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The month of March saw historic highs in home prices and continued constraint in supply. With increasing vaccine availability and decreasing COVID restrictions, the economy is recovering—with housing leading the way.
Supply continues to restrict existing home sales, down 3.7% in March to an adjusted annual rate of 6.01 million units but up strong (+12.3%) versus this time last year when sales began to drop due to the pandemic.
“The sales for March would have been measurably higher, had there been more inventory. Days-on-market are swift, multiple offers are prevalent, and buyer confidence is rising,” according to National Association of Realtors® (NAR) chief economist Lawrence Yun.
Pending home sales bounced back in March (+1.9%) after two months of decline with a strong 23.3% jump year over year. Sales were up across the country with the exception of the Midwest—with all regions experiencing double digit growth year over year. The Sunbelt continues to bring the heat with multiple markets seeing big jumps in interest according to Realtor.com®’s Market Hotness Index.
The median home price hit a record high of $329,100 in March, up 17.2% from 2020, marking 109 straight months of year-over-year gains. As one industry expert put it, “Sellers remain in the driver’s seat, ringing up great profits.” In fact, profits are up in almost 90% of metro areas across the country.
According to the latest Sustainable Housing Report from Fitch Ratings, home prices are overvalued by 10% or more in more than one-third of the country’s metro areas. “Favorable mortgage rates and demand/supply imbalance are causing home prices to continue to accelerate even as unemployment levels flattened and personal income levels received a boost from a new round of fiscal stimulus,” according to senior director Suzanne Mistretta.
Total housing inventory rose slightly at the end of March to 1.07 million units—up 3.9% from February but down 28.2% from 2020. Unsold inventory is also up from last month to a 2.1-month supply. Properties continue to move rapidly, only sitting on the market for an average of 18 days, with 83% of homes sold in under a month.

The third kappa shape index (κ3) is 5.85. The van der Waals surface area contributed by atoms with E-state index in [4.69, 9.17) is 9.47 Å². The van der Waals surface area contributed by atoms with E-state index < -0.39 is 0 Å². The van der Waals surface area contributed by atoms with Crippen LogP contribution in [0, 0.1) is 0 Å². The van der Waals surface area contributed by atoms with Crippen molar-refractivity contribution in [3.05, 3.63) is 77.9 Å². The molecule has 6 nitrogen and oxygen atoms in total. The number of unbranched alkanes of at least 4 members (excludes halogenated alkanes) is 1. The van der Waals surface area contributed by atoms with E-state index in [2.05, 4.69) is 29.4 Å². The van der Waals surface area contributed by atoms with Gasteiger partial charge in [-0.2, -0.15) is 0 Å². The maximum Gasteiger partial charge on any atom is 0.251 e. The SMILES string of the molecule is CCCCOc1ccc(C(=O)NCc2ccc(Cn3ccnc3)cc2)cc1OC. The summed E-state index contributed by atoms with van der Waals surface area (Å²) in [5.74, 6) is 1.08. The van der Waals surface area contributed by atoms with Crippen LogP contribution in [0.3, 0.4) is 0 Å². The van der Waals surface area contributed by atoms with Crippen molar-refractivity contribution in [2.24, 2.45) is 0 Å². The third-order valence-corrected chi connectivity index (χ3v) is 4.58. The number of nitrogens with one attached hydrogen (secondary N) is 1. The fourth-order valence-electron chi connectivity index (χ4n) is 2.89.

“In many areas of the country, there are half as many available homes for sale than a year ago—and in some markets that number increases to less than one-third,” comments Realtor.com chief economist Danielle Hale. “For a buyer, that means if they had 10 homes in their price range to choose from last year, they have less than five, perhaps as few as three, available to them today,” Hale concludes.
The good news is homebuilding is catching up. Housing starts were up almost 3% in March—and 30% versus year ago—to an adjusted annual rate of 1,766,000 units.
Mortgage rates have begun their ascent after months of record lows. The end of March saw a 30-year fixed mortgage rate of 3.17%, which is still below the 3.5% rate the same time last year. Freddie Mac anticipates rates to continue to rise this year to an average of 3.4% in the fourth quarter. “While higher mortgage rates will help slow the pace of home sales and moderate house price growth, we expect overall housing market activity will remain robust,” according to the corporation’s latest quarterly forecast.
Mortgage applications ended the month slightly down (-2.2%). According to Mortgage Bankers Association (MBA) economist Joel Kan, “Purchase activity was still convincingly higher than the pandemic-induced drop seen a year ago, as well as up 6 percent from the same week in March 2019.”
Now is not the time for real estate investors to sit on the sidelines, as the market continues to improve. “Fortunately, we are seeing more usual seasonal trends in the housing market this year, and that means we’ll likely see a big pickup in the number of options for buyers as we move toward summer,” predicts Hale.
CoreLogic CEO Frank Martell concurs, “Despite the severe slowdown last year, the 2021 spring homebuying season is trending strong—reflecting the many positive signs of economic recovery. With prospective buyers continuing to be motivated by historically low mortgage rates, we anticipate sustained demand in the summer and early fall.”
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